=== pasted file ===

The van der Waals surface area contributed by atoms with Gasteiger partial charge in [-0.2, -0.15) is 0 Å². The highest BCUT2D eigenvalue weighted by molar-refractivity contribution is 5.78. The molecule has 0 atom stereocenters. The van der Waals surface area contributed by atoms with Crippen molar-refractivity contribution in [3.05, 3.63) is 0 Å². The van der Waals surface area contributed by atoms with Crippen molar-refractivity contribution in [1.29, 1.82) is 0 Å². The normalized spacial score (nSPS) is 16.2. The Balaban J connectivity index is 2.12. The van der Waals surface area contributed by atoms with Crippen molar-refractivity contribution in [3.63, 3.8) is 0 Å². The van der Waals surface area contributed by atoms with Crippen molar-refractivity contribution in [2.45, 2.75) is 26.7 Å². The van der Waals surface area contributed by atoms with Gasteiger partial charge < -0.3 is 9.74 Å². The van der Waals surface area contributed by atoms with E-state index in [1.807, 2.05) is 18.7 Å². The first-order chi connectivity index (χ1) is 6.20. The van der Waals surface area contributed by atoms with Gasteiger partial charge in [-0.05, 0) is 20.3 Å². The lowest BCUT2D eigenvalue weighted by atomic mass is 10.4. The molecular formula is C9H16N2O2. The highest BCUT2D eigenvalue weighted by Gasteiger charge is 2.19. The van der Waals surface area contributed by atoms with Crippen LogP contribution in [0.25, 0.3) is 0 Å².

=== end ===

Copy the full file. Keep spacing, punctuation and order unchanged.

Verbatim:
The van der Waals surface area contributed by atoms with Gasteiger partial charge in [-0.2, -0.15) is 0 Å². The highest BCUT2D eigenvalue weighted by molar-refractivity contribution is 5.78. The molecule has 0 atom stereocenters. The van der Waals surface area contributed by atoms with Crippen molar-refractivity contribution in [3.05, 3.63) is 0 Å². The van der Waals surface area contributed by atoms with Crippen molar-refractivity contribution in [1.29, 1.82) is 0 Å². The normalized spacial score (nSPS) is 16.2. The Balaban J connectivity index is 2.12. The van der Waals surface area contributed by atoms with Crippen molar-refractivity contribution in [3.63, 3.8) is 0 Å². The van der Waals surface area contributed by atoms with Crippen molar-refractivity contribution in [2.45, 2.75) is 26.7 Å². The van der Waals surface area contributed by atoms with Gasteiger partial charge < -0.3 is 9.74 Å². The van der Waals surface area contributed by atoms with E-state index in [1.807, 2.05) is 18.7 Å². The first-order chi connectivity index (χ1) is 6.20. The van der Waals surface area contributed by atoms with Gasteiger partial charge in [-0.05, 0) is 20.3 Å². The lowest BCUT2D eigenvalue weighted by atomic mass is 10.4. The molecular formula is C9H16N2O2. The highest BCUT2D eigenvalue weighted by Gasteiger charge is 2.19. The van der Waals surface area contributed by atoms with Crippen LogP contribution in [0.25, 0.3) is 0 Å².